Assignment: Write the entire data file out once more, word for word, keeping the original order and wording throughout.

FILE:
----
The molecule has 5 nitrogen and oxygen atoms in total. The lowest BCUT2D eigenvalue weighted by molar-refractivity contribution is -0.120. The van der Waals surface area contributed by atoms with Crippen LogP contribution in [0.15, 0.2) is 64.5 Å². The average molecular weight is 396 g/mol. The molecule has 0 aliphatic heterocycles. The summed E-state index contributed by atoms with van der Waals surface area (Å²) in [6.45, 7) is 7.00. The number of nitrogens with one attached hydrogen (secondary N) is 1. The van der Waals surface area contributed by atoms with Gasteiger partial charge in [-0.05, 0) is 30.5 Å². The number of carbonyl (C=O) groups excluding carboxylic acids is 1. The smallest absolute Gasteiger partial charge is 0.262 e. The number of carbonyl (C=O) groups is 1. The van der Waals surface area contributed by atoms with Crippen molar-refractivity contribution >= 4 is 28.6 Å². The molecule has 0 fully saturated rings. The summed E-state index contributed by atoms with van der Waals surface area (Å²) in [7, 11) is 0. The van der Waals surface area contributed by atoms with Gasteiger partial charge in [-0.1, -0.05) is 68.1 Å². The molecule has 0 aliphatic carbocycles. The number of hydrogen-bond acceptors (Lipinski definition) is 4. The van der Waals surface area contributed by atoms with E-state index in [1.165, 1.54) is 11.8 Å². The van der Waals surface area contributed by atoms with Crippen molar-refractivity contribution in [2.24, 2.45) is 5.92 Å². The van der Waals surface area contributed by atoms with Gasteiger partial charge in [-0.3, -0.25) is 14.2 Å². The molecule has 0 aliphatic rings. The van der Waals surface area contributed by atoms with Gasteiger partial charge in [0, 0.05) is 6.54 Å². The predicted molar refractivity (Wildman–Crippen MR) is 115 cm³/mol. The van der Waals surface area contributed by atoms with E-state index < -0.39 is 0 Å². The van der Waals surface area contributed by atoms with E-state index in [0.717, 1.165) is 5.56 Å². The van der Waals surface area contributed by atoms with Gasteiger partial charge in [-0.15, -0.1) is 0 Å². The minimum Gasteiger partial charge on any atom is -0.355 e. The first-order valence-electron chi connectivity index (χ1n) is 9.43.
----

The molecule has 5 nitrogen and oxygen atoms in total. The lowest BCUT2D eigenvalue weighted by molar-refractivity contribution is -0.120. The van der Waals surface area contributed by atoms with Crippen LogP contribution in [0.15, 0.2) is 64.5 Å². The average molecular weight is 396 g/mol. The molecule has 0 aliphatic heterocycles. The summed E-state index contributed by atoms with van der Waals surface area (Å²) in [6.45, 7) is 7.00. The number of nitrogens with one attached hydrogen (secondary N) is 1. The van der Waals surface area contributed by atoms with Gasteiger partial charge in [-0.05, 0) is 30.5 Å². The number of carbonyl (C=O) groups excluding carboxylic acids is 1. The smallest absolute Gasteiger partial charge is 0.262 e. The number of carbonyl (C=O) groups is 1. The van der Waals surface area contributed by atoms with Crippen molar-refractivity contribution >= 4 is 28.6 Å². The molecule has 0 fully saturated rings. The summed E-state index contributed by atoms with van der Waals surface area (Å²) in [7, 11) is 0. The van der Waals surface area contributed by atoms with Gasteiger partial charge in [-0.1, -0.05) is 68.1 Å². The molecule has 0 aliphatic carbocycles. The number of hydrogen-bond acceptors (Lipinski definition) is 4. The van der Waals surface area contributed by atoms with E-state index in [1.165, 1.54) is 11.8 Å². The van der Waals surface area contributed by atoms with Crippen molar-refractivity contribution in [2.24, 2.45) is 5.92 Å². The van der Waals surface area contributed by atoms with Gasteiger partial charge in [-0.3, -0.25) is 14.2 Å². The molecule has 0 aliphatic rings. The van der Waals surface area contributed by atoms with Gasteiger partial charge in [0, 0.05) is 6.54 Å². The predicted molar refractivity (Wildman–Crippen MR) is 115 cm³/mol. The van der Waals surface area contributed by atoms with E-state index < -0.39 is 0 Å². The van der Waals surface area contributed by atoms with E-state index in [0.717, 1.165) is 5.56 Å². The van der Waals surface area contributed by atoms with Gasteiger partial charge in [-0.15, -0.1) is 0 Å². The minimum Gasteiger partial charge on any atom is -0.355 e. The first-order valence-electron chi connectivity index (χ1n) is 9.43.